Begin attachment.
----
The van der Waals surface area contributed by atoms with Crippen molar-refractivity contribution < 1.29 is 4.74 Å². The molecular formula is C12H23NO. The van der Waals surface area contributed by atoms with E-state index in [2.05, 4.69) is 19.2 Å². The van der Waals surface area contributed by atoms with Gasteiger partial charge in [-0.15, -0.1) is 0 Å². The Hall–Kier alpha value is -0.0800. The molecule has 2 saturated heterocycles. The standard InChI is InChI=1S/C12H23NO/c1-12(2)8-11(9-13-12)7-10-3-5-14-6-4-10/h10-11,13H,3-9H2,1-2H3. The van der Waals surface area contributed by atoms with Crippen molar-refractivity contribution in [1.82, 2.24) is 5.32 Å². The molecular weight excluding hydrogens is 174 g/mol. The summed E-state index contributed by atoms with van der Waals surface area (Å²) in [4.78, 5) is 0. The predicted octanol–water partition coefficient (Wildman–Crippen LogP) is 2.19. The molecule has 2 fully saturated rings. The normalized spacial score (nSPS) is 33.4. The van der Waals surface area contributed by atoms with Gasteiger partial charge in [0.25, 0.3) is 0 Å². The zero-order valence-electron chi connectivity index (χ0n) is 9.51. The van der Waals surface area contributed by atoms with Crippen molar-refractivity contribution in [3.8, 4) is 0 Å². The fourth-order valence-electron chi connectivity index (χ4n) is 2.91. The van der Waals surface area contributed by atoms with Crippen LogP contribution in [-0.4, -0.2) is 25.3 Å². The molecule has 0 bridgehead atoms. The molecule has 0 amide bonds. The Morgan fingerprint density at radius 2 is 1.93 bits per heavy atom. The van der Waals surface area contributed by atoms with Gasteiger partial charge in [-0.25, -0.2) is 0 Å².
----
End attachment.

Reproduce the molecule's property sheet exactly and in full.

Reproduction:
The van der Waals surface area contributed by atoms with Crippen molar-refractivity contribution < 1.29 is 4.74 Å². The molecular formula is C12H23NO. The van der Waals surface area contributed by atoms with E-state index in [2.05, 4.69) is 19.2 Å². The van der Waals surface area contributed by atoms with Gasteiger partial charge in [-0.15, -0.1) is 0 Å². The Hall–Kier alpha value is -0.0800. The molecule has 2 saturated heterocycles. The standard InChI is InChI=1S/C12H23NO/c1-12(2)8-11(9-13-12)7-10-3-5-14-6-4-10/h10-11,13H,3-9H2,1-2H3. The van der Waals surface area contributed by atoms with Crippen molar-refractivity contribution in [1.82, 2.24) is 5.32 Å². The molecular weight excluding hydrogens is 174 g/mol. The summed E-state index contributed by atoms with van der Waals surface area (Å²) in [4.78, 5) is 0. The predicted octanol–water partition coefficient (Wildman–Crippen LogP) is 2.19. The molecule has 2 fully saturated rings. The normalized spacial score (nSPS) is 33.4. The van der Waals surface area contributed by atoms with Gasteiger partial charge in [0.25, 0.3) is 0 Å². The zero-order valence-electron chi connectivity index (χ0n) is 9.51. The van der Waals surface area contributed by atoms with Crippen molar-refractivity contribution in [3.8, 4) is 0 Å². The fourth-order valence-electron chi connectivity index (χ4n) is 2.91. The van der Waals surface area contributed by atoms with Crippen LogP contribution in [-0.4, -0.2) is 25.3 Å². The molecule has 0 bridgehead atoms. The molecule has 0 amide bonds. The Morgan fingerprint density at radius 2 is 1.93 bits per heavy atom. The van der Waals surface area contributed by atoms with Gasteiger partial charge in [-0.25, -0.2) is 0 Å².